Straight Talk on Mexican-American Identity

by Randy Shaw on October 25, 2007

The subtitle of Gregory Rodriquez’s new book—Mexican Immigration and the Future of Race in America—reflects both the work’s strengths and weaknesses. As an analysis of the history of Mexican immigration to the United States from the 19th Century through the 1990’s, the book may be unsurpassed in its clarity and insights. But as an account of the future of racial identity in the United States, the work falls short by curiously ignoring the dramatic developments around Mexican-American identity that have occurred since 2000. The rise of the immigrants’ rights movement, and the resulting backlash, are not discussed in the book. These developments impact Rodriguez’s claim that Latinos are more impacted by class than racial concerns, and that the immigration issue is “losing its ethnic overtones.” But Rodriquez’s assertion that Latinos are not a monolith, and that Mexican-Americans are redefining racial identity in the United States while favoring assimilation far more than their advocates and opponents suggest, are but a few of the critical points that make Mongrels, Bastards, Orphans and Vagabonds a thought-provoking read.

Los Angeles Times columnist Gregory Rodriquez has written a book that is equally perceptive and perplexing. Had this book been published in the late 1990’s, it would have represented a major contribution to our understanding of Mexican-Americans. But Rodriquez’s historical account of Mexican immigration to the United States relies extensively on studies from the 1980’s and early 1990’s, with the significant 21st Century developments in this area largely ignored. It is as if Rodriquez began this book in the late 1990’s, got sidetracked, and then returned to his theme without updating his research.

But the book’s failure to speak to contemporary immigration and Mexican-American issues does not detract from its historical analysis. And Rodriquez often offers a controversial perspective that reflects the author’s willingness to address uncomfortable truths.

For example, Rodriquez notes the “conflict of visions” between MALDEF’s litigation on behalf of greater bilingual education and its advocacy to eliminate segregated schools. This is because increased bilingual education would necessarily “segregate” native Spanish speakers.

Similarly, Rodriquez frequently notes the sharp contrast between how academics and activists frame the Mexican-American agenda as opposed to what polling data says about this group. He argues that while the former highlights the community’s status as “victims,” the latter reflects a community that is making great strides toward the middle-class. He notes how the poverty status of recent immigrants conceals and distorts the educational and income progress among second and third-generation Mexican-Americans, a skewing of data that he sees as serving the political agenda of both left and right.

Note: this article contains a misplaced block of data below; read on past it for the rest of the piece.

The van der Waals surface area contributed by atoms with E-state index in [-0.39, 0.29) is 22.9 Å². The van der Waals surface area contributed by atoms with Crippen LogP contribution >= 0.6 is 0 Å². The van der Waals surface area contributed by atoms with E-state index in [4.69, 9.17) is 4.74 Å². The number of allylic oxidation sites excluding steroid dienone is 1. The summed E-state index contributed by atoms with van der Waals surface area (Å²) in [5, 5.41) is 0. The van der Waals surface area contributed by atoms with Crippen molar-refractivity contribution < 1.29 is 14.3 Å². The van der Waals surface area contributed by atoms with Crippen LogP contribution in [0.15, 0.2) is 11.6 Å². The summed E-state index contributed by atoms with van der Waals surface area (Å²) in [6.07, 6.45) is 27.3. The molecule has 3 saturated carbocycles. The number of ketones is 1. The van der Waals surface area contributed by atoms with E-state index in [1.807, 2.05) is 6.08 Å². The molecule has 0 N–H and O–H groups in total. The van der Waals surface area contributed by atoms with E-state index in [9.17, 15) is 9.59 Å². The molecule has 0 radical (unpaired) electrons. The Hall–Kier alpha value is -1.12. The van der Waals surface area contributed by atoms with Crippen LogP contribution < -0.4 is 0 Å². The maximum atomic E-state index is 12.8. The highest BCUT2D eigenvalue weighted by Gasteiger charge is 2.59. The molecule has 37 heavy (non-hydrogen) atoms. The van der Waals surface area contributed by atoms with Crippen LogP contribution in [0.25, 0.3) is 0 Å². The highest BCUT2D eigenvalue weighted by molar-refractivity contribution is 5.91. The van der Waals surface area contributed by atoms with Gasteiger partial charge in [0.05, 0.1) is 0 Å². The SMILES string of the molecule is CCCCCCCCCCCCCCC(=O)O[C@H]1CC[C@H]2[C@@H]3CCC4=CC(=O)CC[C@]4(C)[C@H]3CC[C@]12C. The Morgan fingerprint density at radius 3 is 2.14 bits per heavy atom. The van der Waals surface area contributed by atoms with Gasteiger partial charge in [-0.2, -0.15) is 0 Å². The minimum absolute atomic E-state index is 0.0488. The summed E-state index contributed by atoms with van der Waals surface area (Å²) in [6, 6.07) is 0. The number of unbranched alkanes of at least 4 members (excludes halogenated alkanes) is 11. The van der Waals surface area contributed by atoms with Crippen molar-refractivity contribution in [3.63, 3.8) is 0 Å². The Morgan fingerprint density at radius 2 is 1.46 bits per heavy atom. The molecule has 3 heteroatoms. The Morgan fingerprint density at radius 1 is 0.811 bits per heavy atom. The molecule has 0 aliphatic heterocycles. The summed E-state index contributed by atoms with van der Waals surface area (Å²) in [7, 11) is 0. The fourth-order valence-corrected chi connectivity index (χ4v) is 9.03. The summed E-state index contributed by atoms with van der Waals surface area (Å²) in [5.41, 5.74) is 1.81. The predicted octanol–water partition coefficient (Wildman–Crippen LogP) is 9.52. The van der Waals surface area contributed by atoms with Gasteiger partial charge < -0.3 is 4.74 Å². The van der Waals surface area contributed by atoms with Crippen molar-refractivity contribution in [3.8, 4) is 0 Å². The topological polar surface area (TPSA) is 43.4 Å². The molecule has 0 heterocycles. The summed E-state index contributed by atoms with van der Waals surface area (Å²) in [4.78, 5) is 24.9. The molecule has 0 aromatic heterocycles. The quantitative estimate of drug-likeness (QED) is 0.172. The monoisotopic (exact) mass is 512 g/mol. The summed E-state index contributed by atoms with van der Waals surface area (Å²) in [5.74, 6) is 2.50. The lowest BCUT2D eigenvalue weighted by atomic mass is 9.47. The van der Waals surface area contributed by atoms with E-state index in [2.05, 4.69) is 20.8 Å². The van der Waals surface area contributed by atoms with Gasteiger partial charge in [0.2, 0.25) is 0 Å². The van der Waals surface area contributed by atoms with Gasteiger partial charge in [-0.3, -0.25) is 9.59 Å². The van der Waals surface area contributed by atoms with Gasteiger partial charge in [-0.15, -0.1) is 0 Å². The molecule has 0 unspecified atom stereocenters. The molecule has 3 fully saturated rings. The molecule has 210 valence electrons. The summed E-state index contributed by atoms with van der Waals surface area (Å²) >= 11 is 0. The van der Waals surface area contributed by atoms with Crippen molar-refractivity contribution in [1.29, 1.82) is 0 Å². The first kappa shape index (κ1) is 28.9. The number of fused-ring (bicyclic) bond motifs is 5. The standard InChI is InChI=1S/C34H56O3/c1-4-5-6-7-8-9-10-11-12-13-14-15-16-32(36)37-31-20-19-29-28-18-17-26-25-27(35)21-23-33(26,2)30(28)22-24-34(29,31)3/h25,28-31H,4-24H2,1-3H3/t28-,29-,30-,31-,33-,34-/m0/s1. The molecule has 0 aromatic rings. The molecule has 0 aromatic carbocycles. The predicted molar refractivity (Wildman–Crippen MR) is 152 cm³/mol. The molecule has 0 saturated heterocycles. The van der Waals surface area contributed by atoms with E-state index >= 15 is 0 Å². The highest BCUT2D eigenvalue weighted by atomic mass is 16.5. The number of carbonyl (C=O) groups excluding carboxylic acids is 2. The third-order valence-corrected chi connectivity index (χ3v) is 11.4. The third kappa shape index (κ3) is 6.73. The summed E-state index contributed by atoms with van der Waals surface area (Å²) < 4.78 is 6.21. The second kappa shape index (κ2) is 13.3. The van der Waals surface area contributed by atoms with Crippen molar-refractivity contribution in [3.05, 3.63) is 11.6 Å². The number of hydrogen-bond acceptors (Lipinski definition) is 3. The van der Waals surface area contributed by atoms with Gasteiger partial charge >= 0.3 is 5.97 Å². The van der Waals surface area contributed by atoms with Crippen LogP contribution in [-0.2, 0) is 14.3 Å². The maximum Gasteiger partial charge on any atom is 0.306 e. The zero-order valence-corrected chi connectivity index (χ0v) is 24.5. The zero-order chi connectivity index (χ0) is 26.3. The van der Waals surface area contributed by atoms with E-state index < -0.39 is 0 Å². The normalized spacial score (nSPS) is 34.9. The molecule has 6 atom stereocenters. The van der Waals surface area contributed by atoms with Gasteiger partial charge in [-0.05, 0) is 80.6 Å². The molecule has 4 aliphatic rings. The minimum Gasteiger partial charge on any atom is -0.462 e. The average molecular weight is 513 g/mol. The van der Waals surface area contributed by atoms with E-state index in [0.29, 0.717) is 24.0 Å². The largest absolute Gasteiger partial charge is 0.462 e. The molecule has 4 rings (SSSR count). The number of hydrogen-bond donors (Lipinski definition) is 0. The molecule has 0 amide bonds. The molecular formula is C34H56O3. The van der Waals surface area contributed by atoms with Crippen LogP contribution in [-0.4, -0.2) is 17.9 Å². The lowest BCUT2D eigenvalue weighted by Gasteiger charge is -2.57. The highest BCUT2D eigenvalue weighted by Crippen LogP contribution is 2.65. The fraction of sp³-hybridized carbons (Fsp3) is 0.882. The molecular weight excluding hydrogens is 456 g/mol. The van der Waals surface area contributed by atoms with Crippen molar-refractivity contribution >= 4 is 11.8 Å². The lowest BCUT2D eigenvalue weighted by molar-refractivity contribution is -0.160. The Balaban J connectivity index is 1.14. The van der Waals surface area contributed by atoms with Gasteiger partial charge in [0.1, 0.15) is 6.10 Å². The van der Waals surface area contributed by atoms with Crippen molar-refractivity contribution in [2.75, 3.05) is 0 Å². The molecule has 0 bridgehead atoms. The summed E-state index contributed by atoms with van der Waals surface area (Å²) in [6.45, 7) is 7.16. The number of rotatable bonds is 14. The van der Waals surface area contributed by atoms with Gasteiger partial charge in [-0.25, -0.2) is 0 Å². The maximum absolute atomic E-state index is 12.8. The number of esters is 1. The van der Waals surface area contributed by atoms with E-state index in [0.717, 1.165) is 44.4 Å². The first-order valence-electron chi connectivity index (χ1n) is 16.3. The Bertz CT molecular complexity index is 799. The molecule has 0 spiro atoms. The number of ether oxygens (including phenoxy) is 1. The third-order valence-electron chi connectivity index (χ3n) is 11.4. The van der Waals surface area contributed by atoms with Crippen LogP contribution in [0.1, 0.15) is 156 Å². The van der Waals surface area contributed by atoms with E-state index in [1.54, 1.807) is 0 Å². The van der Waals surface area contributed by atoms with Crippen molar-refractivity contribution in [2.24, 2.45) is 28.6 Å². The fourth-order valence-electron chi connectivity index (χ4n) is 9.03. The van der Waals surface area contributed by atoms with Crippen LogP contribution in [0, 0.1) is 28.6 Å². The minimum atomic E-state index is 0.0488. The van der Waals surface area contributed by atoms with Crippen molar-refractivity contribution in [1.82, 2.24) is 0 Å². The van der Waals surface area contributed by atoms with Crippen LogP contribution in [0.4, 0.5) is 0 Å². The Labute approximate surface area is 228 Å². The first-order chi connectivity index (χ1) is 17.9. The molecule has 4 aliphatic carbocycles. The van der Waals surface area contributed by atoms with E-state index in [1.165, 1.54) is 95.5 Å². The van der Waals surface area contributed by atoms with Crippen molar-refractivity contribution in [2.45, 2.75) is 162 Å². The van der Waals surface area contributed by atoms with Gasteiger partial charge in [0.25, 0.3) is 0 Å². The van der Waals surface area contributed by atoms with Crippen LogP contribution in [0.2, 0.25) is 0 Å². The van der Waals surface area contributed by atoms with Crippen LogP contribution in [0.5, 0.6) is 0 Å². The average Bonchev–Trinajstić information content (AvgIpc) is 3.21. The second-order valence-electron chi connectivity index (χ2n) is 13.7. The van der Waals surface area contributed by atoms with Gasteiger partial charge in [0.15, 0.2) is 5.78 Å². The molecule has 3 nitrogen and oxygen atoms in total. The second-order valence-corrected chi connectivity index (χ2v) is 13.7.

While Rodriquez’ analysis is not always “progressive,” anyone reading this book will learn that anti-Mexican American racism is nothing new in the United States, and that the so-called Prop 187 “backlash” in California simply reflected decades of ongoing racial hostility. He shows how the creation of Jim Crow in the 1990’s had devastating consequences for Mexican-Americans in Texas, who did not see themselves as a separate race from whites and now were being associated with blacks.

Rodriquez’s chief point is that Mexicans are a racial synthesis, a mestizaje, that dates back to the time of Cortez. Mexican-Americans do not fit America’s desire for strict racial categories, and Rodriquez sees their rising number as ultimately blurring and upsetting longstanding views about racial identity.

This point is what makes the book’s ignoring of the rise of the immigrant rights movement, and resulting backlash, so frustrating. Because Mexican-American voting patterns in 2006 showed that race rather than class was a dominant motivator, and that, contrary to Rodriquez’s belief, attitudes toward immigration are more ethnically based than ever.

So while Rodriquez is correct that neither Latinos nor Mexican-Americans are a monolith, either in their racial background or social attitudes, the fact is that in 2007 millions of whites continue to see them that way.

I have no idea why a book published in the fall of 2007 does not address critical issues impacting Mexican-American racial identity that emerged with the Sensenbrenner bill in 2005 and the massive immigrant rights marches in 2006. Rodriquez’s analysis of these more recent events would be great to know, but it is not in the book.

Rodriquez’s book succeeds as history, but fails as a guide to understanding Mexican-Americans post-HR 4437 political and cultural landscape.

Send feedback to rshaw@beyondchron.org

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